Caroline Altagracia

  • Home: South Bronx
  • Age: 19
  • Currently: Sophomore at University at Albany, Psychology

Caroline Altagracia was supposed to work her job at the supermarket that weekend, but she called an audible.

“I was just like, ‘I have to do something! I have to go!’ ” she says. “I look at life like, if I have an opportunity, I’m going to take it. And it was right here, so I called out of work.”

The opportunity was the Crypto Community Project, a venture that started with young leaders from the South Bronx, teaching them about cryptocurrency and community impact. She had been invited by Carlos Acevedo, the project leader, and one of her friends, Shamani Smith.

“I knew about Bitcoin, but I didn’t really know about it. I didn’t know how it worked. So when Shamani said this was going to happen … I jumped. ‘Yes I’ll do it.’ ”

It was a good move, she says. She learned a lot over the two-day workshop and is inspired to pass on her crypto knowledge in her community and the Dominican Republic, where most of her family still lives.

“I feel like right now, we are doing so much just to transfer money. If my family wants to send me money from DR, someone has to take time and go down to Western Union. It’s a major process. Then I have to pay to travel to the Western Union here in the city, pay a fee to get the money, pay to travel home. And all the time that takes — it’s really not a good situation.”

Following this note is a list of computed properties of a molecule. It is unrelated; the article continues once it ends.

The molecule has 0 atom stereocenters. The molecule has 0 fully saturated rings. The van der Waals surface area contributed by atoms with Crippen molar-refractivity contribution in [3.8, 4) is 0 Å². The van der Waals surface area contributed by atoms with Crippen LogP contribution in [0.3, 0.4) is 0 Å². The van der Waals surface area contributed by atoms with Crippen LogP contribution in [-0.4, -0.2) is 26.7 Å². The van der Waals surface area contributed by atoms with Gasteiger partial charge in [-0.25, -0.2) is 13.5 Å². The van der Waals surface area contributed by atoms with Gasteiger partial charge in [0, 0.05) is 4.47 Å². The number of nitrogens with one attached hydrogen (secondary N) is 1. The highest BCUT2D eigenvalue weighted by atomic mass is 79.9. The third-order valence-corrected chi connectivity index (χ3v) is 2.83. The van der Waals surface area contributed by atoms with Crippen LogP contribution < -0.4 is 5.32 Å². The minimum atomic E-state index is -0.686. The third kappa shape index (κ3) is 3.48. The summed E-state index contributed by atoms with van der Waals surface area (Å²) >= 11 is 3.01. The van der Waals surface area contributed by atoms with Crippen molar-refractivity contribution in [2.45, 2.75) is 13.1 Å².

Altagracia is studying psychology at the University at Albany. She’s not set on a career, but she knows where she’ll end up eventually.

“What can I do for the women in DR? It’s a different place and it can be really difficult for them there,” she says. “There’s inequality and discrimination, and for some things, a lack of knowledge. I’d like to start a nonprofit, help to educate women and make things more accessible, like counseling services and birth control.”

“I’ve been given an opportunity here, so I want to pass that on.

The desire to extend opportunities to others in need fits Altagracia’s understanding of the challenges and hopes of growing up in the South Bronx.

“People think bad about people born in the Bronx, [but] I want to be seen as someone who took advantage of the opportunities. I’ve always been big on helping people, ever since I was a little girl.”

And she sees the CCP as a potential game changer for helping others.

“I saw it as a networking opportunity, but besides that, how am I going to get more people involved in this? How can I help benefit people?  [Here is] the chance to do something more, understand more and use this to our advantage.”